The latest data from the Office for National Statistics shows that the Consumer Prices Index (CPI) grew at 1.2 percent in the year to September 2014. This is down from the 1.5 percent seen in the year to August.

The now unofficial measure of inflation that includes housing costs (CPIH) fell from 1.5 percent in August to 1.2 percent in September.

The updated measure of the Retail Prices Index, which is no longer used (RPIJ) saw a fall from 1.8 percent in the year to August down to 1.6 percent in the year to September. The old RPI annual rate for September 2014 was 2.3 percent.

The ONS said that “… falls in transport costs (notably sea fares and air fares) and prices for a range of recreational goods provided the largest contributions to the slowdown in the rate of inflation between August and September.

“Housing & household services (including utility bills) accounted for a third of the rate of inflation in the year to September. If falling food and motor fuel prices were excluded, the rate of inflation would be a third higher.”

CPI 12 Month Inflation rate September 2004 to September 2014

(Click to enlarge)

CPI graph to Sep 2014

Responding to the figures Catherine McKinnell MP, Labour’s Shadow Treasury Minister, said:

“The squeeze on working people continues despite this fall in the rate of inflation. Total pay is rising at just 0.6 per cent, which is half the rate of CPI inflation announced today.

“Working people whose real wages have fallen by £1,600 a year since 2010 face a further hit if the Tories win the election and cut tax credits again. George Osborne's Strivers' Tax will see a one earner family earning £25,000 and with two children lose almost £500 a year.

“Labour’s economic plan will tackle the cost-of-living crisis and earn our way to higher living standards for all, not just a few at the top. We will balance the books in the next Parliament, but do so in a fairer way.”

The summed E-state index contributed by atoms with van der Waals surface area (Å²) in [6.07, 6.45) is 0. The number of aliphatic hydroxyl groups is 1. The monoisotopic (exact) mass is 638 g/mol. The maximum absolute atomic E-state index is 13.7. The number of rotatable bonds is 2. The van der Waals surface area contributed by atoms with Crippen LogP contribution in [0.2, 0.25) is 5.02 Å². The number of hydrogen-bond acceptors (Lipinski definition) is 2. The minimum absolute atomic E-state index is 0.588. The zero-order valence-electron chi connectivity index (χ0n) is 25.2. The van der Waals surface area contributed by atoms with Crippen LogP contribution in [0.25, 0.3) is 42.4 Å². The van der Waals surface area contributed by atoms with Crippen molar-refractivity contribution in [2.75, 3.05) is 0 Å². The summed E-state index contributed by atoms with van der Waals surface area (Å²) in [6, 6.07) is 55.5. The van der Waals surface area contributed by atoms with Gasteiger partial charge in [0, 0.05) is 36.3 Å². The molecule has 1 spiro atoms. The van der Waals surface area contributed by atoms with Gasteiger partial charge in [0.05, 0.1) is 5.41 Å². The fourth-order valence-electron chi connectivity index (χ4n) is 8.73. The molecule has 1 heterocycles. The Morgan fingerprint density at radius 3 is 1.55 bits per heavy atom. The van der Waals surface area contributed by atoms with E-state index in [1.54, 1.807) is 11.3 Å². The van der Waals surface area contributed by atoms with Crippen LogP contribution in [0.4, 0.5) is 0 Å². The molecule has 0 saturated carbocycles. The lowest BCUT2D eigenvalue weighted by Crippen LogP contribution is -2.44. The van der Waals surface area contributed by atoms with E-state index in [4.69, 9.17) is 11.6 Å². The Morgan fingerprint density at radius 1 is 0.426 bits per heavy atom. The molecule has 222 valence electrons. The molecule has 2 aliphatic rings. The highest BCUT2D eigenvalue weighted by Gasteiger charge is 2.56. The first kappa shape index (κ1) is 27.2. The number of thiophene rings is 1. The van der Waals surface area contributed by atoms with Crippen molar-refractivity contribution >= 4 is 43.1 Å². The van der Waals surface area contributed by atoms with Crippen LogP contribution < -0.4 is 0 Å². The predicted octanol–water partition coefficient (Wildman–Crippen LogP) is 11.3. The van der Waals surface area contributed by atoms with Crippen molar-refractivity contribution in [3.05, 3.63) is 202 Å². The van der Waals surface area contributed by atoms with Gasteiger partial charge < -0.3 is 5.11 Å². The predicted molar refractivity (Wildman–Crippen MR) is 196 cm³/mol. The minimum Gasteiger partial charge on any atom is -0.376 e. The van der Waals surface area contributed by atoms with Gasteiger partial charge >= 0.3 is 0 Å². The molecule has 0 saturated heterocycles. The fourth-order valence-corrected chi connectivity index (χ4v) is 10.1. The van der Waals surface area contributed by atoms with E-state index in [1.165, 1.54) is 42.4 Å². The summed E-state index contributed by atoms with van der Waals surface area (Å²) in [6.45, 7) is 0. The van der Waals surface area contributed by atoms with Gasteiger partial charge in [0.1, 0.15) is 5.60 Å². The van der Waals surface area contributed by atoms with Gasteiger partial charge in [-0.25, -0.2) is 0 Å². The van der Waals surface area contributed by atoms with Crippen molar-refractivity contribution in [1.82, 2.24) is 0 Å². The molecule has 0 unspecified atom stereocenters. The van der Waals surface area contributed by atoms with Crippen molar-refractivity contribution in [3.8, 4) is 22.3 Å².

Martin Beck, senior economic advisor to the EY ITEM Club, commented:

“Inflation has dropped to a five year low in September largely due to an intensified food price war. With core inflation also slowing, it appears that the low inflation environment is here to stay.

“Bolstered by falling oil prices, there is little sign of any inflationary pressures in the horizon. If anything, there is reasonable chance that inflation could dip below 1% around the turn of the year, which would lead to letter writing from Mark Carney to the Chancellor.

“Against this backdrop, the chances of the MPC voting for an increase in interest rates this year have fallen to practically zero. Particularly given that the Inflation Report predicted an inflation rate in September at 1.7%. Unless inflation begins to pick up soon, it is likely that the first hike will be pushed out towards the middle of next year, if not later.

“September’s inflation rate usually has important ramifications for public finances, as it is used to uprate benefit payments. However, with government policy limiting growth in most working age benefits to 1% next year, the net gain to the Exchequer from a lower inflation reading will be limited. However, pensioners are set to enjoy a relative windfall. With inflation and earnings growth so low, the ‘triple lock’ means that pensions are set to rise much faster than pay or benefits received by younger people.”

Rain Newton-Smith, CBI Director of Economics, said:

“Inflation has generally been falling since mid-2013, due to lower global commodity prices and the rise in Sterling pushing down on import costs. At home, heavy discounting among supermarkets is also likely to have exerted downward pressure.

“We expect inflation to remain below the Bank of England’s 2% target out to next year, with both global and domestic inflationary pressures remaining subdued.

“Our forecast is for a first interest rate rise in spring next year, as growth maintains solid momentum. However, this latest fall in inflation is likely to intensify the debate around timing further.”

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